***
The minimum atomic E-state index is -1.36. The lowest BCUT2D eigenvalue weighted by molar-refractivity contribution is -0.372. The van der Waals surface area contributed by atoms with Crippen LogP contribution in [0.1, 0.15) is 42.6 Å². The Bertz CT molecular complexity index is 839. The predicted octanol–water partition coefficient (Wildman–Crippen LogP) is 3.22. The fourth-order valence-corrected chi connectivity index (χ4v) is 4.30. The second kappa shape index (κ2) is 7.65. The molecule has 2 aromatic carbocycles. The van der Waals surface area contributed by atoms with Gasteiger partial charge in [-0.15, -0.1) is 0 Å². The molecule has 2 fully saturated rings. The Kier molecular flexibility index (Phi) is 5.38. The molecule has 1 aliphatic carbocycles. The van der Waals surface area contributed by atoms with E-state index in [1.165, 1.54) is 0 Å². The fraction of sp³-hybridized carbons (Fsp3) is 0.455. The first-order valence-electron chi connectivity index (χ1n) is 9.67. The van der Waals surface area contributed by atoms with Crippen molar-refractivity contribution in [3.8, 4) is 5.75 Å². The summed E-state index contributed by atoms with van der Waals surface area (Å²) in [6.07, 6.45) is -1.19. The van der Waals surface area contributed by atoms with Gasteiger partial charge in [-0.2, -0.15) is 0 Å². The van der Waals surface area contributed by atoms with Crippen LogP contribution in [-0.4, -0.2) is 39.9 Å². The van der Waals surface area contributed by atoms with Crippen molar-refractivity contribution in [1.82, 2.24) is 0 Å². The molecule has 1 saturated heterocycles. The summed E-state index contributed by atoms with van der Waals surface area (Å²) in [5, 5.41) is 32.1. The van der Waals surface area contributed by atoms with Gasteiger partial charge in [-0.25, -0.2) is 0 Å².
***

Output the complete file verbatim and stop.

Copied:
The minimum atomic E-state index is -1.36. The lowest BCUT2D eigenvalue weighted by molar-refractivity contribution is -0.372. The van der Waals surface area contributed by atoms with Crippen LogP contribution in [0.1, 0.15) is 42.6 Å². The Bertz CT molecular complexity index is 839. The predicted octanol–water partition coefficient (Wildman–Crippen LogP) is 3.22. The fourth-order valence-corrected chi connectivity index (χ4v) is 4.30. The second kappa shape index (κ2) is 7.65. The molecule has 2 aromatic carbocycles. The van der Waals surface area contributed by atoms with Gasteiger partial charge in [-0.15, -0.1) is 0 Å². The molecule has 2 fully saturated rings. The Kier molecular flexibility index (Phi) is 5.38. The molecule has 1 aliphatic carbocycles. The van der Waals surface area contributed by atoms with E-state index in [1.165, 1.54) is 0 Å². The fraction of sp³-hybridized carbons (Fsp3) is 0.455. The first-order valence-electron chi connectivity index (χ1n) is 9.67. The van der Waals surface area contributed by atoms with Crippen molar-refractivity contribution in [3.8, 4) is 5.75 Å². The summed E-state index contributed by atoms with van der Waals surface area (Å²) in [6.07, 6.45) is -1.19. The van der Waals surface area contributed by atoms with Gasteiger partial charge in [-0.2, -0.15) is 0 Å². The van der Waals surface area contributed by atoms with Crippen LogP contribution in [-0.4, -0.2) is 39.9 Å². The van der Waals surface area contributed by atoms with Crippen molar-refractivity contribution in [1.82, 2.24) is 0 Å². The molecule has 1 saturated heterocycles. The summed E-state index contributed by atoms with van der Waals surface area (Å²) in [5, 5.41) is 32.1. The van der Waals surface area contributed by atoms with Gasteiger partial charge in [-0.25, -0.2) is 0 Å².